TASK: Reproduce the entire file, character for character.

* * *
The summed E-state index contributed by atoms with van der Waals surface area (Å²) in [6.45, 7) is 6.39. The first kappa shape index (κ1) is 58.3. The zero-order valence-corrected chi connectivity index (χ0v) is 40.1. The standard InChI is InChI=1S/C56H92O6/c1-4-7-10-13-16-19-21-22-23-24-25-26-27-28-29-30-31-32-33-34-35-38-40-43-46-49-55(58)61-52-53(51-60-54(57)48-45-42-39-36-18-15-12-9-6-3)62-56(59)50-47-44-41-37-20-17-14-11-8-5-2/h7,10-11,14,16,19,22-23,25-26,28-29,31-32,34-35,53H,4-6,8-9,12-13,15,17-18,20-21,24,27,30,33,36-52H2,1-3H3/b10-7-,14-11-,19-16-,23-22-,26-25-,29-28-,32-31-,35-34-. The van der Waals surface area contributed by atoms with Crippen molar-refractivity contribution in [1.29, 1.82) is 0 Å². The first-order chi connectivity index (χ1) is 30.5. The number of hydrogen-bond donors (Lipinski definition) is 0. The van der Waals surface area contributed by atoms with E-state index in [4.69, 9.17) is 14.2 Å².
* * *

The summed E-state index contributed by atoms with van der Waals surface area (Å²) in [6.45, 7) is 6.39. The first kappa shape index (κ1) is 58.3. The zero-order valence-corrected chi connectivity index (χ0v) is 40.1. The standard InChI is InChI=1S/C56H92O6/c1-4-7-10-13-16-19-21-22-23-24-25-26-27-28-29-30-31-32-33-34-35-38-40-43-46-49-55(58)61-52-53(51-60-54(57)48-45-42-39-36-18-15-12-9-6-3)62-56(59)50-47-44-41-37-20-17-14-11-8-5-2/h7,10-11,14,16,19,22-23,25-26,28-29,31-32,34-35,53H,4-6,8-9,12-13,15,17-18,20-21,24,27,30,33,36-52H2,1-3H3/b10-7-,14-11-,19-16-,23-22-,26-25-,29-28-,32-31-,35-34-. The van der Waals surface area contributed by atoms with Crippen molar-refractivity contribution in [1.29, 1.82) is 0 Å². The first-order chi connectivity index (χ1) is 30.5. The number of hydrogen-bond donors (Lipinski definition) is 0. The van der Waals surface area contributed by atoms with E-state index in [4.69, 9.17) is 14.2 Å².